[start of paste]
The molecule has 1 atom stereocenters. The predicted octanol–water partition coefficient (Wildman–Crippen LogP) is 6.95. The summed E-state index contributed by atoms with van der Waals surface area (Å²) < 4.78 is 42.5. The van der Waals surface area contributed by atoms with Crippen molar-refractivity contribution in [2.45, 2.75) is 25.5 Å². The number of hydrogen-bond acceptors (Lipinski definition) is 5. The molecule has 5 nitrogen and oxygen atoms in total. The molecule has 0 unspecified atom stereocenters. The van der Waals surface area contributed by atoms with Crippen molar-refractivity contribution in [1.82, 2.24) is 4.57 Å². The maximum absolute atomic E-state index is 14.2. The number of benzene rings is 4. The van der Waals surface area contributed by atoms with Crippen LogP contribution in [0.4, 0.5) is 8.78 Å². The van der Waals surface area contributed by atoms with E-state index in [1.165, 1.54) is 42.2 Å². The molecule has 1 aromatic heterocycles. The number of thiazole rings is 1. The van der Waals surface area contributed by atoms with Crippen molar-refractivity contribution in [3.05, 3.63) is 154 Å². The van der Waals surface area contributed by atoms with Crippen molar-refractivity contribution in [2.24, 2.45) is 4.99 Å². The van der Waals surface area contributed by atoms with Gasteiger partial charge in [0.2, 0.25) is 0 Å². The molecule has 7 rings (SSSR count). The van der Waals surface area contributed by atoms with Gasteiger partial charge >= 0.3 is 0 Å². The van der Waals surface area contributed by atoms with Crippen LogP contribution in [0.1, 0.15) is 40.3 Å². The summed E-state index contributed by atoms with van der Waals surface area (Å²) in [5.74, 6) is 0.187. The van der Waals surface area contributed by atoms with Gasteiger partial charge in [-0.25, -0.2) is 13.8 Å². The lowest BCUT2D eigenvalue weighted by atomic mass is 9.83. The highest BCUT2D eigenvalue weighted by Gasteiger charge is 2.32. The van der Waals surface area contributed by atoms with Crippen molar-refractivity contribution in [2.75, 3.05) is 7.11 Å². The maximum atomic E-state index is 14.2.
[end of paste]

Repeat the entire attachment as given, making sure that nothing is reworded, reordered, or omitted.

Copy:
The molecule has 1 atom stereocenters. The predicted octanol–water partition coefficient (Wildman–Crippen LogP) is 6.95. The summed E-state index contributed by atoms with van der Waals surface area (Å²) < 4.78 is 42.5. The van der Waals surface area contributed by atoms with Crippen molar-refractivity contribution in [2.45, 2.75) is 25.5 Å². The number of hydrogen-bond acceptors (Lipinski definition) is 5. The molecule has 5 nitrogen and oxygen atoms in total. The molecule has 0 unspecified atom stereocenters. The van der Waals surface area contributed by atoms with Crippen molar-refractivity contribution in [1.82, 2.24) is 4.57 Å². The maximum absolute atomic E-state index is 14.2. The number of benzene rings is 4. The van der Waals surface area contributed by atoms with Crippen LogP contribution in [0.4, 0.5) is 8.78 Å². The van der Waals surface area contributed by atoms with E-state index in [1.165, 1.54) is 42.2 Å². The molecule has 1 aromatic heterocycles. The number of thiazole rings is 1. The van der Waals surface area contributed by atoms with Crippen molar-refractivity contribution in [3.05, 3.63) is 154 Å². The van der Waals surface area contributed by atoms with Crippen molar-refractivity contribution in [2.24, 2.45) is 4.99 Å². The van der Waals surface area contributed by atoms with Gasteiger partial charge in [0.2, 0.25) is 0 Å². The molecule has 7 rings (SSSR count). The van der Waals surface area contributed by atoms with Gasteiger partial charge >= 0.3 is 0 Å². The van der Waals surface area contributed by atoms with Crippen LogP contribution in [0.1, 0.15) is 40.3 Å². The summed E-state index contributed by atoms with van der Waals surface area (Å²) in [5.74, 6) is 0.187. The van der Waals surface area contributed by atoms with Gasteiger partial charge in [-0.25, -0.2) is 13.8 Å². The lowest BCUT2D eigenvalue weighted by atomic mass is 9.83. The highest BCUT2D eigenvalue weighted by Gasteiger charge is 2.32. The van der Waals surface area contributed by atoms with Crippen molar-refractivity contribution in [2.75, 3.05) is 7.11 Å². The maximum atomic E-state index is 14.2.